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Phyllis Lyon: “It Will Be OK”

Jim Burroway

May 27th, 2009

LGBT civil rights pioneer Phyllis Lyon, along with her partner Del Martin, helped to found the Daughters of Bilitis in San Francisco clear back in 1955. By then, Phyllis and Del had already been together for five years. Their concerns at that time were much simpler than marriage. People were regularly getting fired and thrown out of their homes for being gay. Besides, marriage was just not an option — not even something to fantasize about, as far as they were concerned.

But Phyllis and Del made history by becoming the first same-sex couple to be married in the state of California. They were first twice — once when Gavin Newsom began issuing licenses in 2004, and again for keeps after the California State Supreme Court ruled for same-sex marriage in 2008. Del passed away in August, a married woman.

Writing in the Los Angeles Times, Phyllis expressed her disappointment over Prop 8, but she knows that history is on our side:

I’m optimistic about the future. Look at all the states that have now done this. Boom. Boom. Boom. Boom. They may not all last. But it’s going to be all right. It may not be while I’m alive, but eventually it will work out that if two people want to get married, they can get married and it won’t matter to whom. We went through this before with people of color. It will be OK.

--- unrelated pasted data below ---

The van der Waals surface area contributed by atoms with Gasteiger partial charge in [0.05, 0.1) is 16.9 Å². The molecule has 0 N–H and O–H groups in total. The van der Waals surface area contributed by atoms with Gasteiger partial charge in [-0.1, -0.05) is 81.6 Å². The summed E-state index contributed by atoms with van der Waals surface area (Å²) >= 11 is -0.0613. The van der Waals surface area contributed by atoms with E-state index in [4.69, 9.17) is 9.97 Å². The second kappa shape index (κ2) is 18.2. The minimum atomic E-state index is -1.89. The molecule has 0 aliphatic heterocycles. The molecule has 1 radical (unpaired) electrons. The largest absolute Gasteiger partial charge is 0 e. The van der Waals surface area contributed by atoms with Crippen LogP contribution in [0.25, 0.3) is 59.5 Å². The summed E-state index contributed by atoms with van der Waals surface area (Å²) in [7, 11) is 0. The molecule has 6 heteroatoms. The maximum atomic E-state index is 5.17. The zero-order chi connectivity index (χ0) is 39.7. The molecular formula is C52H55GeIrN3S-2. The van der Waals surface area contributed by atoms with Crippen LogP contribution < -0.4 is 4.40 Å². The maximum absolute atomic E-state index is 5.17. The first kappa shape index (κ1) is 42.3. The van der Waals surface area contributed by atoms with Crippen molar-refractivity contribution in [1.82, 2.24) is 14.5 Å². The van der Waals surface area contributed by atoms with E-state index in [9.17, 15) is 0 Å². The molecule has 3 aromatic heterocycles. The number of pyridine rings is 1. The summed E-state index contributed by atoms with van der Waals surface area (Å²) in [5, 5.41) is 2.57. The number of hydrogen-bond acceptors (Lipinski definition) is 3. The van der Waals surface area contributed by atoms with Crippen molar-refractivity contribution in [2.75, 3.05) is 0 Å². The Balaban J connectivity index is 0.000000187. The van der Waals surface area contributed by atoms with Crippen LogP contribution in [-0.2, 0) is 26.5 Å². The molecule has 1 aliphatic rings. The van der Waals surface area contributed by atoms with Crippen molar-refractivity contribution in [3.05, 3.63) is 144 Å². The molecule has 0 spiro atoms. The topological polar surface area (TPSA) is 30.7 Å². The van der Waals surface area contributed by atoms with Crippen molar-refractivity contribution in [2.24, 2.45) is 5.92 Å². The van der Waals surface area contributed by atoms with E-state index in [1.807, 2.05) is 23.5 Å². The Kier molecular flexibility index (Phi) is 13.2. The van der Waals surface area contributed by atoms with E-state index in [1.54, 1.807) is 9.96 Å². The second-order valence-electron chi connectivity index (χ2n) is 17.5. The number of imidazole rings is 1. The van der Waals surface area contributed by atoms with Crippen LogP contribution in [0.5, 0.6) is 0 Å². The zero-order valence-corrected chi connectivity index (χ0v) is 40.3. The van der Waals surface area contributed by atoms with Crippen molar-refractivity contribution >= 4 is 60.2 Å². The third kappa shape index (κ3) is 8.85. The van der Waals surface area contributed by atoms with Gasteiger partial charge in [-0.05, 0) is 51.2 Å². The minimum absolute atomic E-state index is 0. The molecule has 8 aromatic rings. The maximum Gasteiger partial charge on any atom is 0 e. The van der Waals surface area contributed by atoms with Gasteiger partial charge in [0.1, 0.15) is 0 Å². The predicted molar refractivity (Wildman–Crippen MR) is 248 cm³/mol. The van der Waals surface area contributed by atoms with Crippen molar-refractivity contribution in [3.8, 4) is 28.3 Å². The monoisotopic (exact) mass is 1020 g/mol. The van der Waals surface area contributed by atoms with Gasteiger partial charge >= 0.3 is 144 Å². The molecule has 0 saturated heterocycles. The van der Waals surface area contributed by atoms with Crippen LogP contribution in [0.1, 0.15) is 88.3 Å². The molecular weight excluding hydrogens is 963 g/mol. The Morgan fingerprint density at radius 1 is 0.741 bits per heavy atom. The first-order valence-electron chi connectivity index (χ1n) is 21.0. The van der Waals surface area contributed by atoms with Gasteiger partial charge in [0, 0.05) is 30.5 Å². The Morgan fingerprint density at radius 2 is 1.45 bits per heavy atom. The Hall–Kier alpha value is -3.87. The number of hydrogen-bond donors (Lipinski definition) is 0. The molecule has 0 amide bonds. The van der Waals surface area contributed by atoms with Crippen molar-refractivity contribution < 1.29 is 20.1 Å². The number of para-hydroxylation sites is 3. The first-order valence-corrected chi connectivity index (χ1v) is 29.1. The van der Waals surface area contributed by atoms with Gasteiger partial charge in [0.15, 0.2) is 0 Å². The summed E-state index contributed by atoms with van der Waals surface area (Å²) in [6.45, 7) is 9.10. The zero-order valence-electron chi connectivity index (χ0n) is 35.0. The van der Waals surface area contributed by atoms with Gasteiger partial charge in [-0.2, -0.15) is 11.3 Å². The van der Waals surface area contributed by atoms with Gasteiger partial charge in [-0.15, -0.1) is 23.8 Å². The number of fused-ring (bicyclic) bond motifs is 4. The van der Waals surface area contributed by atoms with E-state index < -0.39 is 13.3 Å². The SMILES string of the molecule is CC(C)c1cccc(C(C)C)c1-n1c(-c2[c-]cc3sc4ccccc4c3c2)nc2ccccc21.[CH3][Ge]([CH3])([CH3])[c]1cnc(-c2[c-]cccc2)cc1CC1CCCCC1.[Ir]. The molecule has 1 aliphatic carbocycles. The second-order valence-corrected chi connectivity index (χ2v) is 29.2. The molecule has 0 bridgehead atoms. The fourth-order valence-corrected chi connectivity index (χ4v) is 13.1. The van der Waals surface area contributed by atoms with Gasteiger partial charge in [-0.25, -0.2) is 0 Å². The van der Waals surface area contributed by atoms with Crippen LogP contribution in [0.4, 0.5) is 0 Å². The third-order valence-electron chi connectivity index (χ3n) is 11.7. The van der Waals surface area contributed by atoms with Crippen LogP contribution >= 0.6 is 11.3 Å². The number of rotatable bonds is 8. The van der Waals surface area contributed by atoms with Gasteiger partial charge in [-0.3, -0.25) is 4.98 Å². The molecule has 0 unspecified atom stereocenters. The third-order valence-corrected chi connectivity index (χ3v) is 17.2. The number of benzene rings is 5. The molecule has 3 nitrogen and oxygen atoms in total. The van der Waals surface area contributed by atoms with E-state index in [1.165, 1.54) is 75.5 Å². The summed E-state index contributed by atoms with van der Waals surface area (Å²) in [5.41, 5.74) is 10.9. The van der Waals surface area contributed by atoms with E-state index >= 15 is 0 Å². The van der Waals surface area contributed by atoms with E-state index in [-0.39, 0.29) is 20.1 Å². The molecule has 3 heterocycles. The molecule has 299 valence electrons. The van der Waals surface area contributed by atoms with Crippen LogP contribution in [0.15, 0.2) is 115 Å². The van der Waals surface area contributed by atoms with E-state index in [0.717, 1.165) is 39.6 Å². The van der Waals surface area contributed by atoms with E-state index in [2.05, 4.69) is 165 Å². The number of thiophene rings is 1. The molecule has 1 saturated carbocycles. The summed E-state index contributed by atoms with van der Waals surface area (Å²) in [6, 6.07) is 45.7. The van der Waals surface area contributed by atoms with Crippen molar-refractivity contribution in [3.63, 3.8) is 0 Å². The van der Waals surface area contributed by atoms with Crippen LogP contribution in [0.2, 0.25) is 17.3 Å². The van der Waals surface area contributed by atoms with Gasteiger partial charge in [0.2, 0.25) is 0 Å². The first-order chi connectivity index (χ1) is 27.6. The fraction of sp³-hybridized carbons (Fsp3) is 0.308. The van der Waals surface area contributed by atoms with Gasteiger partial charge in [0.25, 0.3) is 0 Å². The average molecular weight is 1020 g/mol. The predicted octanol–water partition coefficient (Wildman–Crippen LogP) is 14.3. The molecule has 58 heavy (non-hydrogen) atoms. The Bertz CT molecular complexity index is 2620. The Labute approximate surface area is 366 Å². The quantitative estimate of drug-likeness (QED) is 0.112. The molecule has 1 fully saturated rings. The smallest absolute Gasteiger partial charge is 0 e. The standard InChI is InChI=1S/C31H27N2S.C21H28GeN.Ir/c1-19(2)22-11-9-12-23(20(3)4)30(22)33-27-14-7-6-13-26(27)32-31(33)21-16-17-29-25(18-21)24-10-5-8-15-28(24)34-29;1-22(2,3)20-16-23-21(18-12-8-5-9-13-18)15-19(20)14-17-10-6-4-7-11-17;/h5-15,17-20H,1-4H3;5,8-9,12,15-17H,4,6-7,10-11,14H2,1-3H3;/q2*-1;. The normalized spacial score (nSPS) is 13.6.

I share her optimism. She knows as well as anyone how far we’ve come. As I said yesterday, it’s time we took the long view because this has been long struggle. There will be setbacks, but there will be more victories. No one could have imagined ten hears ago that we’d where we are today. Prop 22, which limited marriage to opposite-sex couples in California, passed with a margin of 23% in 2000. Eight years later, Prop 8 passed with a margin of just over 4%.

Prop 8 is a huge disappointment today, and we are all justifiably angry that our rights can be put to a popular vote. No one else has had their rights stripped at the ballot box in the history of this republic. But there will be a time when we will look back on Prop 8 as a blip. Just remember how far we’ve come, and how close we are to achieving equality. And look at where we have equality today in places we never dreamed possible just a yeara ago, let alone nine years ago when Prop 22 passed by a landslide. It may not feel like it today, but we really are getting there. Take heart.



May 27th, 2009 | LINK

We can’t let this discourage us. Way to go, Phyllis, for reminding us that things have gotten better and will continue to get better!

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